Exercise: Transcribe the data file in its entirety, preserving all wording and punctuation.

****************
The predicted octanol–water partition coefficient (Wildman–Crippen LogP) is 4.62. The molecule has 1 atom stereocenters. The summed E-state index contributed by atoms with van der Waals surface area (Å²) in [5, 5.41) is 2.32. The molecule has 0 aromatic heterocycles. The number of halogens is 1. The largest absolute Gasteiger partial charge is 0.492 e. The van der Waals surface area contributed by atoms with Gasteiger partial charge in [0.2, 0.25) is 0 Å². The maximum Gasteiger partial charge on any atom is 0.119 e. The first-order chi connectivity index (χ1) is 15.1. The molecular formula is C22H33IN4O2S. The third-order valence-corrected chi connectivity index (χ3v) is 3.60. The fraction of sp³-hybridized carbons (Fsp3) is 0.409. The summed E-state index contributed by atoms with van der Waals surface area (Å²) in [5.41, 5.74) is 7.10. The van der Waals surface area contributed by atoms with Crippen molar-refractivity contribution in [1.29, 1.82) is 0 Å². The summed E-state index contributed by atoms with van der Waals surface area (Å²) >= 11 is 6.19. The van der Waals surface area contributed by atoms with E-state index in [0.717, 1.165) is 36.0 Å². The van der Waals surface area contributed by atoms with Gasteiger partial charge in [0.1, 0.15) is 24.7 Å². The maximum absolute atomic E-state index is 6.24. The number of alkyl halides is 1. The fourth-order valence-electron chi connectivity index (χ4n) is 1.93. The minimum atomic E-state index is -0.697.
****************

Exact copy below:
The predicted octanol–water partition coefficient (Wildman–Crippen LogP) is 4.62. The molecule has 1 atom stereocenters. The summed E-state index contributed by atoms with van der Waals surface area (Å²) in [5, 5.41) is 2.32. The molecule has 0 aromatic heterocycles. The number of halogens is 1. The largest absolute Gasteiger partial charge is 0.492 e. The van der Waals surface area contributed by atoms with Gasteiger partial charge in [0.2, 0.25) is 0 Å². The maximum Gasteiger partial charge on any atom is 0.119 e. The first-order chi connectivity index (χ1) is 15.1. The molecular formula is C22H33IN4O2S. The third-order valence-corrected chi connectivity index (χ3v) is 3.60. The fraction of sp³-hybridized carbons (Fsp3) is 0.409. The summed E-state index contributed by atoms with van der Waals surface area (Å²) in [5.41, 5.74) is 7.10. The van der Waals surface area contributed by atoms with Crippen molar-refractivity contribution in [1.29, 1.82) is 0 Å². The summed E-state index contributed by atoms with van der Waals surface area (Å²) >= 11 is 6.19. The van der Waals surface area contributed by atoms with E-state index in [0.717, 1.165) is 36.0 Å². The van der Waals surface area contributed by atoms with Gasteiger partial charge in [0.1, 0.15) is 24.7 Å². The maximum absolute atomic E-state index is 6.24. The number of alkyl halides is 1. The fourth-order valence-electron chi connectivity index (χ4n) is 1.93. The minimum atomic E-state index is -0.697.